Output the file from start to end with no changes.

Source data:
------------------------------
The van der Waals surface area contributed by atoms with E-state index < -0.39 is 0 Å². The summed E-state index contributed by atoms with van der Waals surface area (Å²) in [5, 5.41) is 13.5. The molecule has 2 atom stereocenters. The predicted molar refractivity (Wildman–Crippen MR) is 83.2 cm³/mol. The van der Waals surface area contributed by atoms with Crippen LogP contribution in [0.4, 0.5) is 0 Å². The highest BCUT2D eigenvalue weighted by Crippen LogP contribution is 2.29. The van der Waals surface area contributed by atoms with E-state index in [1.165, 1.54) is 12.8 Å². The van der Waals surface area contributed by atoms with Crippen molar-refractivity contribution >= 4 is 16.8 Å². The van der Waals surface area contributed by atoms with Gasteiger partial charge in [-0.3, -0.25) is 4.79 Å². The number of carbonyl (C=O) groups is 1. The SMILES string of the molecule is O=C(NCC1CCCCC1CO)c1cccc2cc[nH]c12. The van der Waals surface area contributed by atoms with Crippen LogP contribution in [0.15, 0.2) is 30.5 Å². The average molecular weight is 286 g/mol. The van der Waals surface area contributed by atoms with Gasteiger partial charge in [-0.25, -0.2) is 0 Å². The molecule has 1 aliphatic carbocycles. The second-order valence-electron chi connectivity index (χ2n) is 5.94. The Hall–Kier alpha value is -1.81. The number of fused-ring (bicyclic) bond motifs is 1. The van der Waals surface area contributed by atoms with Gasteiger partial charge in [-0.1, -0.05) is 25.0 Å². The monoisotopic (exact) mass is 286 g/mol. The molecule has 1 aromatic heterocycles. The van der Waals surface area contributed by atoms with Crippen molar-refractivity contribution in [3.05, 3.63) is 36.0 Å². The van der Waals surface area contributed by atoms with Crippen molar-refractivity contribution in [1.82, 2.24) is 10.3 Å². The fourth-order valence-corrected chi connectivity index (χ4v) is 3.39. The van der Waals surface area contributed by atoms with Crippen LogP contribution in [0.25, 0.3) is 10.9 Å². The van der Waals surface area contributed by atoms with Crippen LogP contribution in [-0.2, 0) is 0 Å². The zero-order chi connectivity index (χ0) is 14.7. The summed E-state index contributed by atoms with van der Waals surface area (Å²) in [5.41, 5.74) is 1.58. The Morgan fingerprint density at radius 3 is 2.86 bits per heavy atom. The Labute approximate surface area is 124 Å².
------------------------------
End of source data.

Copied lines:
The van der Waals surface area contributed by atoms with E-state index < -0.39 is 0 Å². The summed E-state index contributed by atoms with van der Waals surface area (Å²) in [5, 5.41) is 13.5. The molecule has 2 atom stereocenters. The predicted molar refractivity (Wildman–Crippen MR) is 83.2 cm³/mol. The van der Waals surface area contributed by atoms with Crippen LogP contribution in [0.4, 0.5) is 0 Å². The highest BCUT2D eigenvalue weighted by Crippen LogP contribution is 2.29. The van der Waals surface area contributed by atoms with E-state index in [1.165, 1.54) is 12.8 Å². The van der Waals surface area contributed by atoms with Crippen molar-refractivity contribution >= 4 is 16.8 Å². The van der Waals surface area contributed by atoms with Gasteiger partial charge in [-0.3, -0.25) is 4.79 Å². The number of carbonyl (C=O) groups is 1. The SMILES string of the molecule is O=C(NCC1CCCCC1CO)c1cccc2cc[nH]c12. The van der Waals surface area contributed by atoms with Crippen LogP contribution in [0.15, 0.2) is 30.5 Å². The average molecular weight is 286 g/mol. The van der Waals surface area contributed by atoms with Gasteiger partial charge in [-0.25, -0.2) is 0 Å². The molecule has 1 aliphatic carbocycles. The second-order valence-electron chi connectivity index (χ2n) is 5.94. The Hall–Kier alpha value is -1.81. The number of fused-ring (bicyclic) bond motifs is 1. The van der Waals surface area contributed by atoms with Gasteiger partial charge in [-0.1, -0.05) is 25.0 Å². The monoisotopic (exact) mass is 286 g/mol. The molecule has 1 aromatic heterocycles. The van der Waals surface area contributed by atoms with Crippen molar-refractivity contribution in [3.05, 3.63) is 36.0 Å². The van der Waals surface area contributed by atoms with Crippen molar-refractivity contribution in [1.82, 2.24) is 10.3 Å². The fourth-order valence-corrected chi connectivity index (χ4v) is 3.39. The van der Waals surface area contributed by atoms with Crippen LogP contribution in [0.25, 0.3) is 10.9 Å². The van der Waals surface area contributed by atoms with Crippen LogP contribution in [-0.2, 0) is 0 Å². The zero-order chi connectivity index (χ0) is 14.7. The summed E-state index contributed by atoms with van der Waals surface area (Å²) in [5.41, 5.74) is 1.58. The Morgan fingerprint density at radius 3 is 2.86 bits per heavy atom. The Labute approximate surface area is 124 Å².